The app architecture and navigation were designed to be easy to use by all users, including those inexperienced with mobile devices; a diagram of the app organization is presented in Figure 1 below. The main menu allows navigation to the exercises, assessments, progress reports, settings, and about page.

 Algorithm flowchart for ION infrastructure

Figure 1. Algorithm flowchart for ION infrastructure.


Six exercises for the app were based on standard vision therapy exercises and designed through consultation with Ms. Drouin. Two assessments were also designed to test multiple vision-cognition skills at once and provide real-world situational evaluation tools. Sample screenshots of these activities are shown in Figure 2.


  1. Poke the sum is a cognitive summing exercise designed to improve quick cognition skills associated with vision. A simple addition problem appears in the corner of the screen. A button with a number inside will appear in different positions on the screen; the patient must press the button when it contains the answer to the math problem. Available settings for the exercise include exercise duration, size of the buttons, the speed at which buttons appear and disappear, and the difficulty of the math problems.
  2. Word finder is a text scanning exercise designed to improve scanning and perception skills. The patient reads an excerpt of text on the screen and selects each instance of a given word in the shortest amount of time possible. Text size can be adjusted.
  3. Sequence memorization is designed to improve the patient’s ability to quickly interpret visual information, particularly language. A sequence of random letters appears on the screen; after a short time the letters disappear and the patient must type the letters from memory. Settings for the exercise are the length of the sequence and the time it is visible before disappearing.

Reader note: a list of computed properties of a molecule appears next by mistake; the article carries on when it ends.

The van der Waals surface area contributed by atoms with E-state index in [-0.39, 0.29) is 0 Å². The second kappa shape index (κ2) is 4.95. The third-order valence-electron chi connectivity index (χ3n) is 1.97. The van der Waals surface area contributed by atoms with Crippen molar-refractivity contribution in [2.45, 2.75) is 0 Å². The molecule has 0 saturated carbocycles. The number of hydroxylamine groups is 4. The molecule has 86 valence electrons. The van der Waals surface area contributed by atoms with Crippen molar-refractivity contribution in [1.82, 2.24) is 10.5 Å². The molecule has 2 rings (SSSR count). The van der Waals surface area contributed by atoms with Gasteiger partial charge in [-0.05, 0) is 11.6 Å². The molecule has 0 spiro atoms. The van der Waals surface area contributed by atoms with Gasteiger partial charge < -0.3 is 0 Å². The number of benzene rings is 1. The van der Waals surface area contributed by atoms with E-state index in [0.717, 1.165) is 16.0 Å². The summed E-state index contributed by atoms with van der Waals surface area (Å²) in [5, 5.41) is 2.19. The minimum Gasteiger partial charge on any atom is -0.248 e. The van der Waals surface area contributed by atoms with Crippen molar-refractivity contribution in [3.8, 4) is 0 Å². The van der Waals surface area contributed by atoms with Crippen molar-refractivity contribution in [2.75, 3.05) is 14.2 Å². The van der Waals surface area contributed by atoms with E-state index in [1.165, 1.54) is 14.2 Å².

4. Direction selection is modeled after Kirschner arrow exercises which help with eye motor control and the ability to respond to visual stimuli. A sequence of directional indicators appears on the screen one at a time, along with buttons in different screen regions (top, bottom, left, right). The patient must select the region button that is indicated by the directional indicator. Settings include indicator type (arrows, letters, shapes) and exercise duration.
  5. Memory cards is a classic short-term visual memory exercise. Cards appear facedown on the screen and the patient taps on them to flip them over. Two cards may be revealed at a time and if they match, they remain visible. The patient must make all cards visible in the smallest number of flips. The number of cards can be adjusted.
  6. Light bulb challenge is a fixation exercise that improves visual attention by requiring simultaneous attention to central and peripheral areas. Buttons appear at random locations on the screen, and a light bulb appears in the center at random times; the patient must only tap the buttons when the light bulb is present. Settings include the speed of button appearance, exercise duration, light bulb size, and button size.